An Introduction To The CKEditor And Text Formats In Backdrop CMS
My team runs a service for the University of Colorado that allows departments and faculty to create websites telling students how awesome it is to go to CU and live in Boulder, CO. The service now powers around 1000 sites and has become a critical piece of what our department offers to the university.
The service was built using Drupal 7 (D7), but in evaluating the upgrade path to Drupal 8 (D8), we got cold feet trying to find parity in D8 modules matching to D7 modules. Coupled with the change in system resources needed to run those 1000 sites in D8, we started looking at alternatives that might be better suited for our service than D8.
The only best option we saw was migrating to the Backdrop CMS. Backdrop is a fork of D7 and has a lot of parity still left with D7. I’m not going to go into any more details of the history of D8 and Backdrop, but I will go into the details of the feature parity to D7 in regards to WYSIWYG editors, text formats, and text filters.
A D7 Module To Begin With
For our developer blog (and for other personal blogs I’ve had in the past) code syntax highlighting is an important feature to have so that other developers can better grok what you are trying to do and/or convince them to do.
If you don’t have any syntax tools, you are more likely to not share your code in the first place. Or, if you have to use onerous third-party services to embed your code (cough…Medium…cough), you end up writing a blog post more slowly and maybe never even finishing it.
For these reasons, I created a module that added code highlighting functionality to our WYSIWYG editor in D7. https://github.com/CuBoulder/code_syntax_highlighting_bundle
It uses the D7 WYSIWYG module to add an icon to the toolbar that inserts a shortcode via the Shortcode module. You can edit the shortcode snippet after it is inserted, but without the WYSIWYG plugin, developers would have to insert
<pre>code class="hljs blah blah"> before they attempted to copy their code in…and tabs/spaces weren’t preserved either, which made adding those back in the WYSIWYG editor a real PITA.
The end result is some code that looks like what you would see in an IDE. I’m pretty used to seeing blog posts with formatting like this so it is a requirement for me to write blog posts…except on Medium, I guess, where they still don’t have syntax highlighting to my knowledge. At least it’s free hosting 🤷♂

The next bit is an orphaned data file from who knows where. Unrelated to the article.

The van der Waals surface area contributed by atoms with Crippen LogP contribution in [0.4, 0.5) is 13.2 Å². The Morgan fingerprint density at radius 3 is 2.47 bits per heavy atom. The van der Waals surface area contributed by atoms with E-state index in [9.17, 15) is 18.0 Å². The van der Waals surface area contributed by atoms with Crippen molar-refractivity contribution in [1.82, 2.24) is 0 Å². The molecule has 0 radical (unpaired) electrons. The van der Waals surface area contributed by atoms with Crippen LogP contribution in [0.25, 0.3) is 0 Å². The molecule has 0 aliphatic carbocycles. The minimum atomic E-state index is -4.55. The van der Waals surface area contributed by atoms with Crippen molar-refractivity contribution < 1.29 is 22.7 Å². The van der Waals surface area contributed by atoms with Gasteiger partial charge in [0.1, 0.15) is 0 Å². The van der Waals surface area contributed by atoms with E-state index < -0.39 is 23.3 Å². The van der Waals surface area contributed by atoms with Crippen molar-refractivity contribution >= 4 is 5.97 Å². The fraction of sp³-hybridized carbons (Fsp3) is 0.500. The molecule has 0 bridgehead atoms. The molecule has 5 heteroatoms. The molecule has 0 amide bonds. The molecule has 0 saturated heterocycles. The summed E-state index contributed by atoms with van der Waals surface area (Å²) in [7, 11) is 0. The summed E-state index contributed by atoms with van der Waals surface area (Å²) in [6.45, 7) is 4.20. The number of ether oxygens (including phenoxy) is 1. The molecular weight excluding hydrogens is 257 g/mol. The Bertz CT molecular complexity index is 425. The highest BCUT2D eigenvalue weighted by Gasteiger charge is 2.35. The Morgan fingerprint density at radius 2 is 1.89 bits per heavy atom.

…but sadly, I will be using Gists for my code examples in this blog series. I actually wrote a post about how easy it is to create Gists from PHPStorm that you should check out if you write Medium articles with code samples in them. It is an IntelliJ level feature so you can use it for many more languages than just PHP.
Basic Porting Guidance
I’m not going to go into any of the general parts of porting a D7 module to Backdrop, but the community has provided a couple of great resources for you to get started.
“Converting modules to Backdrop from Drupal 7” is a guide that has some of the common info file changes, function renaming, configuration management, and other small changes included in it.
The “Coder Upgrade” module allows for an easier starting point as it covers most of the changes mentioned in the linked guide above. It utilizes the Grammar Parser library to modify source code in a precise and programmatic fashion. Sounds fancy 🎩!
Drupal 7 WYSIWYG Solutions
One of the bizarro things about Drupal until the D8 release was the omission of a WYSIWYG editor when you create a new, stock Drupal site. Users only have the choice of using a restrictive “filtered HTML” format, an un-restrictive “full HTML” format, and finally just simply a “plain text” format.